• Hero: Sosa hit 545 home runs for the Cubs. He has 12 homers and 52 RBIs this season for the Rangers.
• Goat: Jason Marquis became the 364th victim of a Sosa home run.
• Figure this: Sosa hit his first homer as a member of the Rangers, in 1989 off Roger Clemens at Fenway Park.
• Quotable: "Getting my 600th against the Chicago Cubs, and my first team [was] the Texas Rangers. It's like everything clicked. My emotions, I don't know what they are." -- Sosa
-- ESPN.com news services
Rangers 7, Cubs 3
Playing for the Texas Rangers after a year out of baseball, Sosa became the fifth member of the 600-homer club Wednesday night when he connected against his former team.
After driving a 1-2 pitch to right-center for a solo shot in the fifth inning of Texas' 7-3 victory, Slammin' Sammy bounced out of the batter's box with his trademark hop and thrust his right fist into the air before reaching first base. He was mobbed at home plate by his teammates while the scoreboard showed pictures of all five members of the elite club: Hank Aaron, Barry Bonds, Babe Ruth, Willie Mays and Sosa.
"It was something that cannot be explained," Sosa said. "Getting my 600th against the Chicago Cubs, and my first team [was] the Texas Rangers. It's like everything clicked. My emotions, I don't know what they are."
Sosa played for the Cubs from 1992-2004, winning the '98 NL MVP award and making seven All-Star teams while hitting 545 homers with Chicago.
No. 600 came off Jason Marquis (5-4), the 364th pitcher the 38-year-old Sosa has homered off in his 18 major league seasons.
"It was a cutter I left up in the zone," Marquis said. "I went away from my strength and he made me pay for it. Other than the fact that it cost us the game, it doesn't really matter."
It was Sosa's 12th homer in 62 games this season since signing a minor league deal and making the roster in spring training with Texas, the franchise that gave him his start. He hit his first big league homer with the Rangers in 1989.
Sosa also has 52 RBIs, which ranks seventh in the American League. He has homered against every major league team in his career.
After going into the dugout with his teammates, Sosa came out for a curtain call. He blew kisses to the crowd and acknowledged the Cubs' dugout by pounding his chest with his fist, and Chicago manager Lou Piniella pointed back toward the slugger. Sosa had never faced the Cubs before the series opener Tuesday night.
A countdown banner that has hung in right field for about a month was flipped from 599 to 600 -- and a new banner was unfurled in center field congratulating Sosa for joining the 600-homer club.
Chants of "Sam-my! Sam-my!" prompted a second curtain call from Sosa.
While Sosa has had an impressive comeback this season, his pursuit of 600 homers was overshadowed by the Rangers (27-44) having the worst record in baseball and Bonds' chase to catch Aaron atop the career home run list.
Bonds has 748 homers -- seven shy of Aaron's mark -- with only three in his last 97 at-bats. Ruth is third on the home run list with 714 and Mays is fourth with 660.
Sosa had a similar homer drought. No. 600 was only his second in 22 games -- a span of 83 at-bats in which his only other homer was a grand slam Friday at Cincinnati.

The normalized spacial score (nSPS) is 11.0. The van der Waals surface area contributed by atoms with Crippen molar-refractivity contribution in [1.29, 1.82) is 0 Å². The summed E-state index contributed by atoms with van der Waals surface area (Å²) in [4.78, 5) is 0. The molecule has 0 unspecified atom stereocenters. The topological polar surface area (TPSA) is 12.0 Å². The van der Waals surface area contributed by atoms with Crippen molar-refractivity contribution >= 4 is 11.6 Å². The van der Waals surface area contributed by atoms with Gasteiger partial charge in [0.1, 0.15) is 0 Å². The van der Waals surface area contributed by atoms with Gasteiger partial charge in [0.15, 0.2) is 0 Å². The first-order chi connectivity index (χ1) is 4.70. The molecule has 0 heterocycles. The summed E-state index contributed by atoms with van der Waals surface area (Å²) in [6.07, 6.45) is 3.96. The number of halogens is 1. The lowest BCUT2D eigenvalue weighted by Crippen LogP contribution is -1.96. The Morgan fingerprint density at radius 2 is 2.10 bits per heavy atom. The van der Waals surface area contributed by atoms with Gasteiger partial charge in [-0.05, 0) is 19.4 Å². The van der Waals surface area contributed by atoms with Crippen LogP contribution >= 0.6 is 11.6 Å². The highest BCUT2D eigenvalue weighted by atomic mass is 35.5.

"It was a good moment. He should be proud of it," Piniella said. "I wish he would have done it in a losing effort but it's a tremendous feat and he should enjoy the moment."
When Sosa returned to the majors, he insisted he was coming back for more than the 12 homers he needed to reach 600.
"Definitely," Sosa reiterated after the game. "I'm showing the whole world I still have a few years left in the tank. I'm hungry every day. I'm here because I want to compete. Everything depends on how I feel a few more years. I feel great. Nothing can stop me right now."
A tumultuous 2005 season almost drove Sosa out of the game for good.
It started during spring training that year when he testified before Congress about possible steroid use in baseball, and it didn't get much better from there. He hit .221 with 14 homers and 45 RBIs in 102 games with Baltimore before going home to the Dominican Republic, where he stayed for more than a year.
"People that know baseball know that I was retired for one year and to put everything together and come back, that's big," Sosa said. "That's why tonight, it was a great night."
Like Mark McGwire and Bonds, Sosa is suspected of using steroids before they were banned by baseball, and he was caught with a corked bat in front of his home crowd when he played for the Cubs in 2003.
He has never been penalized for a positive steroids test, however, and was not involved in the BALCO scandal that has dogged Bonds.
Kameron Loe (3-6) allowed three runs over 6 2/3 innings for his second consecutive win after a six-game skid. Alfonso Soriano was 3-for-4 with two doubles and his 12th homer for the Cubs. Koyie Hill, the starting catcher after Michael Barrett was traded earlier Wednesday, hit a two-run homer in the seventh.
Sosa is the only player with three 60-homer seasons. He hit .308 with a career-high 66 homers and 158 RBIs in his 1998 MVP season for the Cubs -- and was part of that memorable home run chase with McGwire, the first major leaguer to hit 70 homers.
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